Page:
Tag Archives: emotions

How to Get Started Journaling

MINDFULNESS hand-lettered sketch notes in notepad on wooden desk with cup of coffee and pens

As we’re in the month of New Year’s resolutions, it is important to take a moment to reflect on the past and the opportunities for growth that lie ahead.  If one of your goals is to live more mindfully and empathetically this year, consider committing to regular journaling.  While journaling is not a one-size-fits-all solution to following your full self-care plan, journaling can have several benefits for your psychological, emotional and relationship health.  Recording your thoughts and feelings is often useful when navigating stressful experiences, revisiting interpersonal dynamics and reflecting on your evolving activities and perspectives.

According to the University of Rochester’s Medical Center, journaling can advance your well-being by:  “helping you prioritize problems, fears and concerns, tracking any symptoms day-to-day so that you can recognize triggers and learn ways to better control them and providing an opportunity for positive self-talk and identifying negative thoughts and behaviors.”  Jumpstart your journaling with these tips:

Carve out time.  Like forming any other healthy habit, devoting time and energy to journaling will help establish the practice as a routine part of your schedule.  Picking a specific time of day devoted to journaling may also help solidify the norm.  Whether its daily, twice a week or a few times a month, consider making a goal about the frequency of creating your entries that effectively fits in to your calendar.

Let go of ideas of what you “should” write.  You may be thinking – what is worth recording?  How do I get all of my thoughts out on a page?  What details should I include or leave out?  By eliminating any parameters, you’ll be able to think more about journaling with a stream-of-consciousness mindset.  This could lead to increased self-discovery and a more representative picture of what’s on your mind and your types of responses to different situations.  There’s no correct or incorrect way to journal, and how you document different experiences is completely up to your preference.

Get inspired if you feel stuck.  While journaling and other forms of self-reflection may create an uncomfortable feeling of vulnerability, there are several accessible resources and frameworks to leverage as prompts or inspiration.  Your entries could focus on highlighting items such as:  one positive thing you did for someone over the course of a day, an affirmation to yourself, or one memorable expression of gratitude from your week. Finding prompts online that resonate with you can help you progress and lead to new ideas.  If you’re in a hurry, here’s a quick list of prompts that can help you process and write about something going on in your life:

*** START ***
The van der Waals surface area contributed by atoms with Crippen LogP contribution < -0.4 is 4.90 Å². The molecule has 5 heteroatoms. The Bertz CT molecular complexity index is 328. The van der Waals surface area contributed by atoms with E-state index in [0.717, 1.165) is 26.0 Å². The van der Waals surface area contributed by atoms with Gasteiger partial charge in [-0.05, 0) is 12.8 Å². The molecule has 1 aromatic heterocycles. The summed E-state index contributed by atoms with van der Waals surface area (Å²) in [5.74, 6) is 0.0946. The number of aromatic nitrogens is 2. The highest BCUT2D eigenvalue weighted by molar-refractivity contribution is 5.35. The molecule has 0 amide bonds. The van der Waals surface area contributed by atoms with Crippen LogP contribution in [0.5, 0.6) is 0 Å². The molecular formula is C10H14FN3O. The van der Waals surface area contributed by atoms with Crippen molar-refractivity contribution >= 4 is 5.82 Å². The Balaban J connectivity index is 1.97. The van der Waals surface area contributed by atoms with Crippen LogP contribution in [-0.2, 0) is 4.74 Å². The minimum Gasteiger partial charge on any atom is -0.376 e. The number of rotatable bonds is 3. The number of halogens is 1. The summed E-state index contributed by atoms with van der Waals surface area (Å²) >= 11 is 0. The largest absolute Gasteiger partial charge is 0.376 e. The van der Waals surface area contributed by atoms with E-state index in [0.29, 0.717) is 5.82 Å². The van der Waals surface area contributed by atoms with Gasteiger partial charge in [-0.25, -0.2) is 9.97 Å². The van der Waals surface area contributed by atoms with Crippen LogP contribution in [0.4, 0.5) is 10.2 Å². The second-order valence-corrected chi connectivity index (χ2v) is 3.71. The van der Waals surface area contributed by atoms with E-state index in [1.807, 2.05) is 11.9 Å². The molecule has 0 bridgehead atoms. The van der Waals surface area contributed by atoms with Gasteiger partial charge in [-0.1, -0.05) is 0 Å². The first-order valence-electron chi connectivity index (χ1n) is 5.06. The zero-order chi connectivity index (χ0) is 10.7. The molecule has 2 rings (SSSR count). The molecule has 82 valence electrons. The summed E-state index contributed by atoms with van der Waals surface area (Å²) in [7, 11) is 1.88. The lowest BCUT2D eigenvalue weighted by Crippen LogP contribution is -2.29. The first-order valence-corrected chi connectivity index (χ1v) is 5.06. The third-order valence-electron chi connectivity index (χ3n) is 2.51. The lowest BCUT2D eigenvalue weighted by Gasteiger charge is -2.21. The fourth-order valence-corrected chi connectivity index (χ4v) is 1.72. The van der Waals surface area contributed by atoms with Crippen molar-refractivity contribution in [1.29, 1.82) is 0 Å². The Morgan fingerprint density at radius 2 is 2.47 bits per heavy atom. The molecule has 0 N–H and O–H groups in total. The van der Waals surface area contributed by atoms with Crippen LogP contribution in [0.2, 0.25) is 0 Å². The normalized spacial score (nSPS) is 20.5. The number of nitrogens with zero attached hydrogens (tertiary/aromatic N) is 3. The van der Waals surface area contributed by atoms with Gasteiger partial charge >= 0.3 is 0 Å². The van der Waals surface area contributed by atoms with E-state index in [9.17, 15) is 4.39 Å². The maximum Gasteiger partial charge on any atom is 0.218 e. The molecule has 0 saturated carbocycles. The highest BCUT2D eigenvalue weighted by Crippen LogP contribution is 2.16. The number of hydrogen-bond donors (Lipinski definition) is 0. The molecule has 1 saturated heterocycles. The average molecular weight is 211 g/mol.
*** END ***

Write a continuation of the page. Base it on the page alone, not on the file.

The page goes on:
• What’s on my mind?
  • How should I have reacted in hindsight?
  • How are things different now?
  • What would I say to a younger version of myself?
  • What am I grateful for?
  • Who helped me?

Choose the right format for you.  Journaling is often associated with physically writing down thoughts and feelings via a pen and paper.  If picking out a new notebook isn’t something that gets you motivated, consider exploring different digital apps that offer online spaces for journaling.  You could devote a specific section of your planner or calendar tool for journal notes and entries.  If you prefer to learn and communicate more visually, you could opt to include forms of artistic expression to complement or substitute entries (e.g., photo collages, graphics, paintings).

For more ideas on how to live mindfully this year, check out these other articles from our blog:

Is it SAD or the Winter Blues?

Sad smiley emoticon face drawn on snow covered glass

If you find yourself feeling down during the coldest months of the year, you’re not alone. Whether on a ship or working shore duty, it can be challenging for Sailors to get outside and reap the benefits of natural sunlight, especially in winter.

Many people face the “winter blues” – a generally mild sadness that’s usually linked to something specific, like stressful holidays or reminders of absent friends or loved ones. The winter blues are unpleasant but usually short-term in duration. More severe sadness that sticks around longer may indicate that you are experiencing Seasonal Affective Disorder (SAD), and not just the winter blues.

According to the American Psychiatric Association, about five percent of Americans suffer from SAD, a form of depression that can last 40 percent of the year and is usually most severe in January and February in the U.S. SAD is a clinical disorder that must be diagnosed by a professional.

SAD, like other forms of depression, can be debilitating, with symptoms that may affect every aspect of daily life. Some common symptoms include fatigue, mood swings and changes in appetite. The effects of SAD are typically seen in the winter months when there is less sunlight (though this may vary with geographic location) and symptoms usually improve with the arrival of spring. Whether it’s SAD or the more-common winter blues, there are steps you can take to help yourself and your shipmates.

Why Winter?

We all have an internal biological or circadian clock. This 24-hour “master clock” uses cues in your surroundings to help keep you awake and to help you sleep. Our circadian clocks are highly sensitive to changes in light and dark. When days are shorter and nights are longer, the body’s internal rhythm can be altered, and lead to changes in two specific chemicals, melatonin and serotonin.